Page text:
I have one more nugget of truth discovered on this foray through the woods. As I was hiking, the idea of the narrow path came to mind. In Matthew 7:13-14, it says that “broad is the road to destruction and narrow is the road that leads to life and few will find it.” The Superior Hiking Trail is definitely Minnesota’s  “narrow road”, especially the section we did. The section included walking through the muck and the mire, climbing up straight verticals, descending rocky, ankle breaking valleys, and tiptoeing over narrow bridges over rushing rivers. Few people experience the North Shore of Lake Superior this way. They drive along highway 61 or maybe they hike the wide and flat state park trails, but few throw a pack over their shoulders and risk life and limb only to drag their butt into a campsite to sleep on the ground. I’ll be honest, it IS a little insane and I even enjoy it. But here is the thing:  it is totally worth it. I got to see things that few get to see. There were overlooks (that I paid dearly for) that were 100 times better than the views from highway 61. There were rivers that I got to cross that few in Minnesota have experienced or drank of their cool waters. One night we had a pack of wolves in our camp which was both terrifying as well as exhilarating. Danger can do that to a person; it can cause us to absolutely fear for our lives but at the same time it can make us feel the most alive that we have in awhile. You don’t experience that kind of pure, awesome danger sitting behind the windows of a car.

The qualities above define the Christian life, don’t they? The path is difficult and painful. It takes a lot out of a person and, if I am being really honest, can be really unpleasant on occasion. It is dangerous and risky; at times things can seem lost and you can feel completely spent. On top of all of that, it doesn’t always look like what you pictured it would. But here is the thing: it is totally worth it. You get to see and experience things that few do. Your character will never be the same. You become a completely different person and truly become who you were supposed to be. Life has meaning and a purpose. You walk the path of life, abundant life.  In the end, this is exactly where we were all meant to be.  Let me leave you with a line from a song we sang today in church. “I’m on a narrow road. It’s paved with grace and hope. It’s going to lead me home. I’m going free, I’m going free.”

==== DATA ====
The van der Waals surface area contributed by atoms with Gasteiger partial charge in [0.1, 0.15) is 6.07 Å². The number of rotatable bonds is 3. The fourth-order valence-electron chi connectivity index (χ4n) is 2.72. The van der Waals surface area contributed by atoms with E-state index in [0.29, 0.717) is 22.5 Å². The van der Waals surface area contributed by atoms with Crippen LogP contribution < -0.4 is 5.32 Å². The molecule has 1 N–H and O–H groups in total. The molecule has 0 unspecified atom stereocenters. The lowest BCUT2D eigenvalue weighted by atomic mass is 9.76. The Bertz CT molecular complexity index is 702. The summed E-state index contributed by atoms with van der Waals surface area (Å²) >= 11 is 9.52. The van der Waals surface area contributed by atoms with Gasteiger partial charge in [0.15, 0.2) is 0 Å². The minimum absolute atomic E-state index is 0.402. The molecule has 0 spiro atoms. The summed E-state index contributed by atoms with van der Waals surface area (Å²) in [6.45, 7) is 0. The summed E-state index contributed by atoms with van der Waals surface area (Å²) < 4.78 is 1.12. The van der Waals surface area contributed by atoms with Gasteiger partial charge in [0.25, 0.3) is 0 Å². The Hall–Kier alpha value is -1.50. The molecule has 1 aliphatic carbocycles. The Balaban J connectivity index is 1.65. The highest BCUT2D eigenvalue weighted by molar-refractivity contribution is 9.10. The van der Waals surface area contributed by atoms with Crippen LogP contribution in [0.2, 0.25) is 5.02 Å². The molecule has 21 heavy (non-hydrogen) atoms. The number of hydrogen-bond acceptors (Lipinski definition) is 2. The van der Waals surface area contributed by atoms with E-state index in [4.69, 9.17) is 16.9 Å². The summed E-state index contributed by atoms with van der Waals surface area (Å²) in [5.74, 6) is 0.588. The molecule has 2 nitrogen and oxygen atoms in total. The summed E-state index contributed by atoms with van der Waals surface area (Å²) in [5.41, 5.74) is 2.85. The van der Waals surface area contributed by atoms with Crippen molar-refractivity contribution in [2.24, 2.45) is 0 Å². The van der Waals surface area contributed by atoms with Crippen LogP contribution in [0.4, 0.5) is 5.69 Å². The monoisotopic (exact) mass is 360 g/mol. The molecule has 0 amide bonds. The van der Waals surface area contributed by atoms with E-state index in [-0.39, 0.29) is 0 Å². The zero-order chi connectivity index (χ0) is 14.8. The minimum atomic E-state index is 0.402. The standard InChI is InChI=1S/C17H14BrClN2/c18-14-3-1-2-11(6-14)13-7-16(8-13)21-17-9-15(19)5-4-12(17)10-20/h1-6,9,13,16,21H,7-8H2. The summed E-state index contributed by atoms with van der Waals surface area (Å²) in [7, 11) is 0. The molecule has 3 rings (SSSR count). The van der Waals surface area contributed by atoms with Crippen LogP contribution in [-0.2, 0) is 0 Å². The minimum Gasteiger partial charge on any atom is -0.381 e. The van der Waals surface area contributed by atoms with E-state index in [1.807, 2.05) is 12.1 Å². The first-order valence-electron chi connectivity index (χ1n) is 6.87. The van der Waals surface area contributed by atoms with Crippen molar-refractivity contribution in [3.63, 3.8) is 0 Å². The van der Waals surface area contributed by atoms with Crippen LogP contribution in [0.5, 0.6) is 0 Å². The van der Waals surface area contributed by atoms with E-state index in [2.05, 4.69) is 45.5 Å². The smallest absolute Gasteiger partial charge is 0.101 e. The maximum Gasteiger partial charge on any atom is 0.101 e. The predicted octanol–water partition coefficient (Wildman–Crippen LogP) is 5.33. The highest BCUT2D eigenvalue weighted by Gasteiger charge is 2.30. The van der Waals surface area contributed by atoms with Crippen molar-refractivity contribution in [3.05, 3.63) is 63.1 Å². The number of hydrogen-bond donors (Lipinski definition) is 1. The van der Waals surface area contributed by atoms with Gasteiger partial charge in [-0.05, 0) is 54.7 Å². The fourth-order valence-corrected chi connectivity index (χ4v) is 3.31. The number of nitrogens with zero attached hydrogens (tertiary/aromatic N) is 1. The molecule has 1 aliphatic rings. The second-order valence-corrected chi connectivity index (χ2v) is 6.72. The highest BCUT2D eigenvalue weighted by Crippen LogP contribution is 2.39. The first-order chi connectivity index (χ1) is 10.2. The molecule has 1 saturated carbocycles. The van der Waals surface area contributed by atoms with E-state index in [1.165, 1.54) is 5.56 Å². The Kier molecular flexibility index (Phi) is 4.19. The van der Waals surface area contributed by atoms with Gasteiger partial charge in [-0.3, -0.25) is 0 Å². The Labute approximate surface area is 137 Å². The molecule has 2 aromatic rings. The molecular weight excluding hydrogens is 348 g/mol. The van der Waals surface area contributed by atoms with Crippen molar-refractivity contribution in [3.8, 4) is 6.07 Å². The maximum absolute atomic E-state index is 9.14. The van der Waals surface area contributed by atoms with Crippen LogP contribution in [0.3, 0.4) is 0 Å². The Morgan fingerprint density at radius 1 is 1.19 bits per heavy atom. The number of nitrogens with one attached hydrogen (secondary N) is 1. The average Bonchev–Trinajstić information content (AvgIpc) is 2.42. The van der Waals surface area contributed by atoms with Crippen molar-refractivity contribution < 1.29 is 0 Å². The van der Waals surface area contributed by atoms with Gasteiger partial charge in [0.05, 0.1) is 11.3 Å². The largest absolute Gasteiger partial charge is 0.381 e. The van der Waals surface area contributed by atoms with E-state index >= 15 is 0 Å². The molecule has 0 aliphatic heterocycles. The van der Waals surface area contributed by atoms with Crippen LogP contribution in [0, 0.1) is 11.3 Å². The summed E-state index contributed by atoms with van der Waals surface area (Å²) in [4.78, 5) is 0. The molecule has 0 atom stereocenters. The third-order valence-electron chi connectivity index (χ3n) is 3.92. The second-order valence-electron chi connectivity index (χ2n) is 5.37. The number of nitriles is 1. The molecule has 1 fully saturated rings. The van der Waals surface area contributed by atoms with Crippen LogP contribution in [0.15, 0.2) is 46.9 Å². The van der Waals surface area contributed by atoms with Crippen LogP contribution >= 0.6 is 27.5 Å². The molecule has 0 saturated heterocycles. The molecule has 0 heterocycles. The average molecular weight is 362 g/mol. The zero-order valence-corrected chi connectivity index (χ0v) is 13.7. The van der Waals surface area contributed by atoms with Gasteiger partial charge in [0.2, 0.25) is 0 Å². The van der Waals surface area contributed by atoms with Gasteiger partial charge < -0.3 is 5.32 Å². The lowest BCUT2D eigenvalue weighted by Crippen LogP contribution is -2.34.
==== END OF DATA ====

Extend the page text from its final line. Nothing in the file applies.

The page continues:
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3 thoughts on “Truth found in the wilderness.

  1. Thank you so much for sharing. I feel after reading your post I just read a really good devotional which encouraged me on my faith walk.
    So much insight into the purposes of God.
    You two and your precious son reflect the glory of God at work in surrendered souls. It is a beautiful thing and encourages your fellow sisters and brothers !!
    Peace and joy.
    Glory to Him
    Cindy

  2. terri

    Your post reminds me of my journey as a mom…transitioning my oldest daughter to college in South Carolina—where I am in fact right now—waiting for Brad to make his arrival, driving 18 hours with her car. This journey has been more bittersweet than expected. While you look forward to sending your children out, and are MORE ready for some to leave than others 🙂 –it’s by far a harder journey than I ever expected. I trust God and know it is in His will at this time for my daughter to be 18 hours from home. But it’s hard to watch and trust when even she is second guessing the decision. I do have a peace that she is here for a purpose, but my journey back to Minnesota at the end of the week and leaving her here will have some God sized holes to fill.

  3. What a beautiful, courageous post. Thank you so much for sharing your heart and for being so real. I feel so blessed to have found this blog, and your contribution to it blessed me as well. Praying for you and Anna on this journey.